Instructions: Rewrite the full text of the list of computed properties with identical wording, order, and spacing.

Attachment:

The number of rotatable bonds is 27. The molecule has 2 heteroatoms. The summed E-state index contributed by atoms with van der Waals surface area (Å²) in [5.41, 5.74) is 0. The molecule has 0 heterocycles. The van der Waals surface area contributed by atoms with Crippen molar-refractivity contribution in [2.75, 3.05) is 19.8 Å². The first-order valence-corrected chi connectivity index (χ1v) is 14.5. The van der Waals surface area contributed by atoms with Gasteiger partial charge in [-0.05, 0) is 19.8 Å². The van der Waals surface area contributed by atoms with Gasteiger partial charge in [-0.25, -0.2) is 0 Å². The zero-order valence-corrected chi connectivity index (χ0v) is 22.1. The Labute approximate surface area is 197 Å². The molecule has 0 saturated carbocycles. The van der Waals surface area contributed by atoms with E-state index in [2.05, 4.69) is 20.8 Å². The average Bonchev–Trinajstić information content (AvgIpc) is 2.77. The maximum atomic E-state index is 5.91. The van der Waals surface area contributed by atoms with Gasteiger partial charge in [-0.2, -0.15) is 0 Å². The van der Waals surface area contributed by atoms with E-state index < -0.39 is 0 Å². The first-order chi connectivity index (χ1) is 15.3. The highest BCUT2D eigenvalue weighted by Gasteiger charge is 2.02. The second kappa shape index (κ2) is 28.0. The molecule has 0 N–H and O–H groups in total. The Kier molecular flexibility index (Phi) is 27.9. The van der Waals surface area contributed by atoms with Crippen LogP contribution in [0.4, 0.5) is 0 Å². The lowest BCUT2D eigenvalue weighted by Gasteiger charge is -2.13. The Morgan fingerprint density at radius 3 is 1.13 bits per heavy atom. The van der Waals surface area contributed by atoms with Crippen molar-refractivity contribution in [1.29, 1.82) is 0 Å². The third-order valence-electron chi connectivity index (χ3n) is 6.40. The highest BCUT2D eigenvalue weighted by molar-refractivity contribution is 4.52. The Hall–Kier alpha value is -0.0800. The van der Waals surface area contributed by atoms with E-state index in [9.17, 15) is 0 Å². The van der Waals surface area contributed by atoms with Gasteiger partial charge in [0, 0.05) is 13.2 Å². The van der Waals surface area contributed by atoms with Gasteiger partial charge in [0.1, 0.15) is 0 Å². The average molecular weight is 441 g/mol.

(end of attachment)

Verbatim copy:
The number of rotatable bonds is 27. The molecule has 2 heteroatoms. The summed E-state index contributed by atoms with van der Waals surface area (Å²) in [5.41, 5.74) is 0. The molecule has 0 heterocycles. The van der Waals surface area contributed by atoms with Crippen molar-refractivity contribution in [2.75, 3.05) is 19.8 Å². The first-order valence-corrected chi connectivity index (χ1v) is 14.5. The van der Waals surface area contributed by atoms with Gasteiger partial charge in [-0.05, 0) is 19.8 Å². The van der Waals surface area contributed by atoms with Gasteiger partial charge in [-0.25, -0.2) is 0 Å². The zero-order valence-corrected chi connectivity index (χ0v) is 22.1. The Labute approximate surface area is 197 Å². The molecule has 0 saturated carbocycles. The van der Waals surface area contributed by atoms with E-state index in [2.05, 4.69) is 20.8 Å². The average Bonchev–Trinajstić information content (AvgIpc) is 2.77. The maximum atomic E-state index is 5.91. The van der Waals surface area contributed by atoms with Gasteiger partial charge in [-0.2, -0.15) is 0 Å². The van der Waals surface area contributed by atoms with E-state index < -0.39 is 0 Å². The first-order chi connectivity index (χ1) is 15.3. The highest BCUT2D eigenvalue weighted by Gasteiger charge is 2.02. The second kappa shape index (κ2) is 28.0. The molecule has 0 N–H and O–H groups in total. The Kier molecular flexibility index (Phi) is 27.9. The van der Waals surface area contributed by atoms with Crippen LogP contribution in [0.4, 0.5) is 0 Å². The lowest BCUT2D eigenvalue weighted by Gasteiger charge is -2.13. The Morgan fingerprint density at radius 3 is 1.13 bits per heavy atom. The van der Waals surface area contributed by atoms with Crippen molar-refractivity contribution in [1.29, 1.82) is 0 Å². The third-order valence-electron chi connectivity index (χ3n) is 6.40. The highest BCUT2D eigenvalue weighted by molar-refractivity contribution is 4.52. The Hall–Kier alpha value is -0.0800. The van der Waals surface area contributed by atoms with E-state index in [9.17, 15) is 0 Å². The van der Waals surface area contributed by atoms with Gasteiger partial charge in [0, 0.05) is 13.2 Å². The van der Waals surface area contributed by atoms with Gasteiger partial charge in [0.1, 0.15) is 0 Å². The average molecular weight is 441 g/mol.